Perhaps one of the main objectives of each museum or gallery is to preserve some sort of art and share knowledge among larger groups of people. But when a spectacular collection of ancient treasures and never-seen before pieces meet our modern days, well then, it becomes obvious that there is much more to it than simply preservation and exchange of information. When 62 priceless antique masterpieces, part of Vasil Bojkov collection, were showcased at the National Gallery of Art in Sofia earlier this year, people were actually introduced to something that goes far beyond mere facts. They faced symbolism and artistry. They explored culture and history. They learned and admired. Stories of ancient Greece came to life. The legends of Orpheus and the Argonauts visited the present and made people question themselves whether or not these were just myths or things that appeared as a result of people’s imagination and freedom of interpretation. Images of heroes left the realms of myths and comfortably inhabited the present and the minds of historians, archeologists, culture and art lovers, children and adults.
‘The Golden Fleece. The quest of the Argonauts Exhibition’ took place back in March 16th and was extended until the end of June this year due to the high interest. And even though it happened months ago, it still remains as vivid as then. The marvelous craftsmanship of the ancient world gave people an opportunity to go on an a fabulous adventure and follow the Argonauts in search for the Golden Fleece that represents fertility, kingship, and sacrifice. Everyone who went to see the exhibition was transported to an intriguing world of elaborate designs, history, and ancient heroes like Orpheus.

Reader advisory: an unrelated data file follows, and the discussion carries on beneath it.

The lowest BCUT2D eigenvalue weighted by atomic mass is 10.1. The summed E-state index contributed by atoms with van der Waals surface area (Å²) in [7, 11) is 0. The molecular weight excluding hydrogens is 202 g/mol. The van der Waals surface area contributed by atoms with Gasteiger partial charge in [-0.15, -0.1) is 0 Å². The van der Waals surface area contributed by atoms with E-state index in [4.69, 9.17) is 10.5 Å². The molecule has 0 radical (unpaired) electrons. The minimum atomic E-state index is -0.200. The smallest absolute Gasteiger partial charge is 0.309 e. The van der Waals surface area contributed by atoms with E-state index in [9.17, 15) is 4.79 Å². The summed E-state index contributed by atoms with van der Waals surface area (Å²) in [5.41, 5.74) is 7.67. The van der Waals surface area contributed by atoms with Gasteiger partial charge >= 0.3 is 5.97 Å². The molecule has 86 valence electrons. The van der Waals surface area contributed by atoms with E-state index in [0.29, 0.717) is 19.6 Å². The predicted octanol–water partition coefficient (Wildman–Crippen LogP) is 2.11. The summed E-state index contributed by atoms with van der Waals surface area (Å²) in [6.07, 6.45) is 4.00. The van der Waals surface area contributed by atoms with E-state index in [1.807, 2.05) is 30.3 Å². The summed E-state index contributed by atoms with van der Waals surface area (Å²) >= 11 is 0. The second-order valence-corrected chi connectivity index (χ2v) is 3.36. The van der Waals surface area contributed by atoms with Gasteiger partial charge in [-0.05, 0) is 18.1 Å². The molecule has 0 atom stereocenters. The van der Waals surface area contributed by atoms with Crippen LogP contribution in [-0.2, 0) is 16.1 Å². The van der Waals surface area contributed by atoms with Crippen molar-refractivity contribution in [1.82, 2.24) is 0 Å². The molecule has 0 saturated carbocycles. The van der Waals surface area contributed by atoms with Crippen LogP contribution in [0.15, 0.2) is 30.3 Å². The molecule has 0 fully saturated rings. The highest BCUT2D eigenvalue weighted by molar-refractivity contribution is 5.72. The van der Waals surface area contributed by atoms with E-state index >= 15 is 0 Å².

Most people know him for the legendary musician he was who was famous for his ability to enchant all living creatures with his music. However, a few may know that Orpheus was also among the crew of Argonauts who travelled with Jason on their great expedition, looking for the Golden Fleece. According to different stories, the musician used his music on several occasions to make help them along the dangerous journey. One time, he is said to have pacified the furious sea by playing on his lyre.
Another time, Orpheus managed to save the Argonauts from the Sirens by playing so loudly on his instrument that he overcome the deadly songs of the Sirens and the crew did not hear them.
All of these stories and more were brought to life by the amazing objects displayed at the National Art Gallery.The sixty-two carefully selected pieces, from the splendid private collection of Bojkov that comprises of over 3000 cultural and historical valuables, allowed everyone to trace back our connection with the ancient people of Thrace. Thracian kingdoms, mystical lands, and sacred places were once again brought up. They included gold and silver vessels, red-figure vases, ritual silver-gilt vessels, objects used for funerary rites, other ritual sets, and other never-showed-before artworks.Among the most spectacular treasures was definitely the silver kantharos that depicted a scene of sacrifice and was at the center of the exposition. It was used for rituals that honored Dionysus, the ancient God of wine. Only one more similar artifact exists in the world and it is featured in the Metropolitan Museum in New York.
Truly, the collection interested various groups of people – from mythology lovers to experienced historians; from newcomers to the world of art to other collectors – proving that the world of Ancient Thracians is far more spectacular and full of secrets than we can actually imagine.